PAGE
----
Quantum field theory takes an infinite number of field configurations and add them up with the proper weighting to come to a single conclusion. The Standard Model is one well-known example, but this could be much, much more useful. For example, we could predict readings on compasses – something we can’t do right now – at different altitudes as climbers go up mountains. It might sound simple, but gravity, and all the infinite number of fields generated by planet earth, are actually incredibly complicated.

Gaussian free field model by Samuelswatson via Wikipedia. |

This process of adding up infinite fields is known as a Feynman path integral, where “path” tells us it is route dependent, i.e. the result depends on how you get there, and “integral” describes a calculation of the data area or volume. The path integral should take infinitely long, but mathematicians have now managed to solve the Liouville field, which gather an infinite number of space-times together to model gravity on a two dimensional surface

^{[1]}.

Richard Feynman developed a limited model in the 1940s, but it only works for free fields, which are non-interacting. More complex fields can be solved through “fudges” that involve pretending they’re free fields and then adding small perturbations. Sadly, this can’t work for the Liouville field, because it interacts with itself too strongly.

So what did the mathematicians do?

They solved it using a method where three measurements are chosen randomly, and the correlation functions between them are calculated; this result is then used to construct a four-point function, which constructs a five-point function, and so on. This can solve the field, but only if you guess the right starting measurements – otherwise it tends to go a bit crazy.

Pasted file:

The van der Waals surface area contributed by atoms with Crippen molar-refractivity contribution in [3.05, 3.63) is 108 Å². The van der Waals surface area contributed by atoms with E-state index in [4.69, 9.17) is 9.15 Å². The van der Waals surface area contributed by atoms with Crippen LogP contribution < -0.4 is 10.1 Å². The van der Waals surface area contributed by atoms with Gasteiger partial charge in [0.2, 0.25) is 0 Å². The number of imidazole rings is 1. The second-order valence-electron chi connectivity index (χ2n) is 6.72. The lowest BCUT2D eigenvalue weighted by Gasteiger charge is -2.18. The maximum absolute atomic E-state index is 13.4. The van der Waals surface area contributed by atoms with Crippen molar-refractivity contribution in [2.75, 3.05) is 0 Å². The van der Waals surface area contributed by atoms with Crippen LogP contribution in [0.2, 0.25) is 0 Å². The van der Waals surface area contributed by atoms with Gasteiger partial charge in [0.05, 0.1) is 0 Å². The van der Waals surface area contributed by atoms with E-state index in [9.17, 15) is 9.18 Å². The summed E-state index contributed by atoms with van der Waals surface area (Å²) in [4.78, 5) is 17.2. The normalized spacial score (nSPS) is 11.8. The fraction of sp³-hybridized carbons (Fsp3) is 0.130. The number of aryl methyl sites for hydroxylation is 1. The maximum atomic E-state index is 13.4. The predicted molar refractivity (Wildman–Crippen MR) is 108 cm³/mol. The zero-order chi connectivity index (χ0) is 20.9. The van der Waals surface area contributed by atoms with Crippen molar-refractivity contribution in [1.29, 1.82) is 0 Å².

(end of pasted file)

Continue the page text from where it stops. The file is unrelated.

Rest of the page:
Actually, the mathematicians solved the Liouville field by chance – by simply guessing the right starting measurements. At least, to begin with.

But then they thought of something better.

They used a Gaussian free field model, which fluctuates, but not as much as a Liouville field, and allowed them to calculate sensible averages for three, four, five, and, eventually, infinite measurements. And, magically, this came up with the same equations as physics – equations that hadn’t been explained before, but work to describe reality. This means the solution could provide insight into how the physical world works and its mathematical origins, as well as provide us with working predictive tools.

There is still no general way to meaningfully average an infinite number of objects. And, indeed, solving this is one of the Millennium Problems, worth £1m. However, the results for the Liouville field problem could work in other two-dimensional environments.

**References**

*why don't all references have links?*

[1] Polyakov, Alexander M. Quantum geometry of bosonic strings. Physics Letters B 103.3 (1981): 207-210. doi: 10.1016/0370-2693(81)90743-7.

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